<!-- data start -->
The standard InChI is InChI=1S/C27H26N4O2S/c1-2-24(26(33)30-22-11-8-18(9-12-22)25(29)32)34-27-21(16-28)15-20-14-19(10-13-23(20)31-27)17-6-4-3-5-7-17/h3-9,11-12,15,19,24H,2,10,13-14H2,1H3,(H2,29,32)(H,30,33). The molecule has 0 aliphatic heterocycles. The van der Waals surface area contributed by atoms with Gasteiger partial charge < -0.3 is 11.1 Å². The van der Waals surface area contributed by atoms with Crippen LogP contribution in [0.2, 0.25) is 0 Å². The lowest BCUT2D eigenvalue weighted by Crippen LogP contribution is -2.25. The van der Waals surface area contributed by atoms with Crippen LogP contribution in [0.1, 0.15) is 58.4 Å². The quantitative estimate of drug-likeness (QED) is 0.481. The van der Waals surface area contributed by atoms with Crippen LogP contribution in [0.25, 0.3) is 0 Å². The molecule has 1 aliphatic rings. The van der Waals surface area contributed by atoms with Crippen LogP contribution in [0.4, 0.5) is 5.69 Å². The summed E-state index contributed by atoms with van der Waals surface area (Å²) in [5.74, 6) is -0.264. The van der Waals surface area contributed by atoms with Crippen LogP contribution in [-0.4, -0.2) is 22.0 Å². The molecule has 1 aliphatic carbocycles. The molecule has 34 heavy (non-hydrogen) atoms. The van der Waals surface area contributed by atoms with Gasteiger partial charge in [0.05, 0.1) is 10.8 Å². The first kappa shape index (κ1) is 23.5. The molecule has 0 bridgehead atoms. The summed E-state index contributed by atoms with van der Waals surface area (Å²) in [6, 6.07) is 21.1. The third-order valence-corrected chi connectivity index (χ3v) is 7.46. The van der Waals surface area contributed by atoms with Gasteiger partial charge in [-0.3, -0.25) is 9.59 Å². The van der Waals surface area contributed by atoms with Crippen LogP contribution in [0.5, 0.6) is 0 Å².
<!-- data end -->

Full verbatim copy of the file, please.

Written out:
The standard InChI is InChI=1S/C27H26N4O2S/c1-2-24(26(33)30-22-11-8-18(9-12-22)25(29)32)34-27-21(16-28)15-20-14-19(10-13-23(20)31-27)17-6-4-3-5-7-17/h3-9,11-12,15,19,24H,2,10,13-14H2,1H3,(H2,29,32)(H,30,33). The molecule has 0 aliphatic heterocycles. The van der Waals surface area contributed by atoms with Gasteiger partial charge < -0.3 is 11.1 Å². The van der Waals surface area contributed by atoms with Crippen LogP contribution in [0.2, 0.25) is 0 Å². The lowest BCUT2D eigenvalue weighted by Crippen LogP contribution is -2.25. The van der Waals surface area contributed by atoms with Crippen LogP contribution in [0.1, 0.15) is 58.4 Å². The quantitative estimate of drug-likeness (QED) is 0.481. The van der Waals surface area contributed by atoms with Crippen LogP contribution in [0.25, 0.3) is 0 Å². The molecule has 1 aliphatic rings. The van der Waals surface area contributed by atoms with Crippen LogP contribution in [0.4, 0.5) is 5.69 Å². The summed E-state index contributed by atoms with van der Waals surface area (Å²) in [5.74, 6) is -0.264. The van der Waals surface area contributed by atoms with Crippen LogP contribution in [-0.4, -0.2) is 22.0 Å². The molecule has 1 aliphatic carbocycles. The molecule has 34 heavy (non-hydrogen) atoms. The van der Waals surface area contributed by atoms with Gasteiger partial charge in [0.05, 0.1) is 10.8 Å². The first kappa shape index (κ1) is 23.5. The molecule has 0 bridgehead atoms. The summed E-state index contributed by atoms with van der Waals surface area (Å²) in [6, 6.07) is 21.1. The third-order valence-corrected chi connectivity index (χ3v) is 7.46. The van der Waals surface area contributed by atoms with Gasteiger partial charge in [-0.3, -0.25) is 9.59 Å². The van der Waals surface area contributed by atoms with Crippen LogP contribution in [0.5, 0.6) is 0 Å².